Fumihiro Kabuta, Ph.D.
Policy Research Coordinator, Policy Research Institute
Ministry of Agriculture, Forestry and Fisheries, Japan
Agricultural Disaster Compensation System shall be a public insurance system that has been implemented as the Government measure for agricultural disaster recovery. Agricultural mutual aid insurance money will be paid for victim farmers by natural disasters, depending on the degree of damage, from the reserve fund accumulated by mutual aid premiums.
Based on the farmers’ mutual aid, the Agricultural Mutual Relief (AMR) Program has been operated by the Agricultural Mutual Relief Associations (AMRAs) for each region or municipal governments. These operating bodies, AMRAs and municipal governments, are called “NOSAI”. The Government of Japan provides subsidy as a part of the insurance premium and operating cost of the program, and re-reinsures.
Purpose of the program
AMR Program has been managed under the Agricultural Disaster Compensation Law (Law No.185 of 1947). This Law specifies the purpose of the program as stabilizing the farm income by compensating the loss that farmers may receive by accident, and hence contributing to the growth of Japanese agriculture.
Wind and flood damage, drought, cold weather, heavy snow, other damages caused by bad weather, fire, diseases and insect damage, harm wildlife, and so on.
This system is to compensate for the loss of farmers affected by the disaster through the insurance scheme. Farmers make contribution to a joint reserve fund in advance. This system is based on a mutual voluntary relief of farmers in a sense that mutual aid insurance money will be paid from the joint reserve fund if the damage has occurred.
Insurance types and their target agricultural products
- Rice and the other grain insurance: Paddy rice, upland rice, wheat and barley
- Livestock insurance: Cattle, horse, pig
- Fruit and fruit-tree insurance: Satsuma orange, citrus natsudaidai, Iyokan, designated citrus, apple, grape, pear, peach, cherry, loquat, persimmon, chestnut, plum, prunus salicina, kiwi fruit, pineapple (Designated citrus includes Hassaku, Ponkan, navel orange, pomelo, citrus tankan, citrus sulcata, Kiyomi, Hyuganatsu (citrus tamurana), seminole, Dekopon, citrus maxima (Kawachi- Bankan), Yuzu, Harumi.)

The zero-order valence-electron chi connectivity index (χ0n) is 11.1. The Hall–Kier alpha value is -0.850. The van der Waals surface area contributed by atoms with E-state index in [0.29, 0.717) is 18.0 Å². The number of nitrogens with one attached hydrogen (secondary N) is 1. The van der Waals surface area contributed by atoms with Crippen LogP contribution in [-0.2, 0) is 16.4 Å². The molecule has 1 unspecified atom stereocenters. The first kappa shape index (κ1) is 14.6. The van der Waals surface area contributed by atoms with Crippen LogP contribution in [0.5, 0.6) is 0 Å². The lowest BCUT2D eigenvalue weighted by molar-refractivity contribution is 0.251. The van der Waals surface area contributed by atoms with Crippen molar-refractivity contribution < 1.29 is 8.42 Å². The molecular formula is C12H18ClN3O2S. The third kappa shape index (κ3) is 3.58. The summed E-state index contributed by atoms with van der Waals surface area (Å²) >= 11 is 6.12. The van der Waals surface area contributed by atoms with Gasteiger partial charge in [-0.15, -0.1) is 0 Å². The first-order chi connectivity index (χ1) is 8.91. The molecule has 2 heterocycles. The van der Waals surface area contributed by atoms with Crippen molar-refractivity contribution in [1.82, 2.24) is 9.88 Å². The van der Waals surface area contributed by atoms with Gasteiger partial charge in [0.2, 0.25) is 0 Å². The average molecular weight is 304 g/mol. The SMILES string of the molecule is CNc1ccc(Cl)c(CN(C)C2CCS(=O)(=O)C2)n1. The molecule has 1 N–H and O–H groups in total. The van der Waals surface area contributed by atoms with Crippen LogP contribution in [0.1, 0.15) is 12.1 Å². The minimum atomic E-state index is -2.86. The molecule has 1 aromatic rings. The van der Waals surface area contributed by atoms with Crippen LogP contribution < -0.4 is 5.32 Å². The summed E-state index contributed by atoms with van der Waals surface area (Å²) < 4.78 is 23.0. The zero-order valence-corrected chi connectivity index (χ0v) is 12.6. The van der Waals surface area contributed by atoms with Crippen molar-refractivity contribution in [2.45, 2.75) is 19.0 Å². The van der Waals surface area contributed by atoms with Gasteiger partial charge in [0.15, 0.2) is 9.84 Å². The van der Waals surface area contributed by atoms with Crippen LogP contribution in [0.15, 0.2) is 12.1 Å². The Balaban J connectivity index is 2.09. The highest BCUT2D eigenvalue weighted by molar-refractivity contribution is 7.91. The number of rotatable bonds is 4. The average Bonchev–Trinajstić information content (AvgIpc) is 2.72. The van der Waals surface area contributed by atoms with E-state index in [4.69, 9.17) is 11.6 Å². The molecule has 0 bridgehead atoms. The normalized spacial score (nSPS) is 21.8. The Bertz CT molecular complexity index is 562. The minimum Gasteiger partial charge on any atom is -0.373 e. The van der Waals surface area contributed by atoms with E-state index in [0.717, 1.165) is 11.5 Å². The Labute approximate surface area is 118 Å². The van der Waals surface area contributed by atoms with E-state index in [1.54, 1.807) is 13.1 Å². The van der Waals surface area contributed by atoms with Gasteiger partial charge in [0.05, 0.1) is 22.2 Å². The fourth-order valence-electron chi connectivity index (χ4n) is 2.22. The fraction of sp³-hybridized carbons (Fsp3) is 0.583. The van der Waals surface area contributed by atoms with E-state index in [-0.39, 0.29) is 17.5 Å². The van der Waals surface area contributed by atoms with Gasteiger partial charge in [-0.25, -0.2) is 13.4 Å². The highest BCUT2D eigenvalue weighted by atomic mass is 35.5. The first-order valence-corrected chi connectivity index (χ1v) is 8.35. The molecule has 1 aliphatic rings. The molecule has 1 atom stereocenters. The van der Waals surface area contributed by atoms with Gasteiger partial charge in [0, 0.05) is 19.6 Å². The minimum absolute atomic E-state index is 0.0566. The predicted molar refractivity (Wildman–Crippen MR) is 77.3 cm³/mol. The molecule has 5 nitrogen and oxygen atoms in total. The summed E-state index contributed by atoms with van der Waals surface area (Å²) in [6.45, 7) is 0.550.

- Field crops insurance: Potatoes, soybeans, red beans, green beans, sugar beet, sugar cane, tea, buckwheat, sweet corn, onions, pumpkin, hops, silk-cocoon
- Greenhouse insurance: Specific horticultural facilities (including subsidiary facilities, agricultural products grown in the insured facilities)
Government’s contribution of premiums
Japanese Government bears part of the premiums (50% in principle) of which farmers have to pay from the following reasons;
- Premiums of agricultural insurance becomes higher due to extremely higher damage rate compared to the damage rate in the other property and casualty insurance, and the number of farmers who can join the insurance program shall be limited without support for premiums (cf. damage rate of paddy rice (8.2%) is around 180 times higher than fire rate (1.045%));
- In order to operate the system using insurance scheme in a continuous and stable manner, it is necessary to encourage participation of farmers more, and to ensure enough insurance population.
Organizational structure of the program
This program has been operated in three layers, namely 1) AMRAs and municipal governments, 2) their prefectural federation, and 3) national government.
Natural disasters may cause huge losses to farmers over a wide area, where the risks cannot be fully covered within the local communities or even prefecture. Therefore liabilities by AMRAs and municipal governments are reinsured by their prefectural federation, and further, the federations’ liabilities are re-reinsured by the Government of Japan in order to distribute risks nationwide.
(Source: Website of Japanese Ministry of Agriculture, Forestry and Fisheries (MAFF) at http://www.maff.go.jp/j/keiei/hoken/saigai_hosyo/ (Japanese only: 2014/04/17))
(To be continued)
Date submitted: April 18, 2014
Reviewed, edited and uploaded: April 18, 2014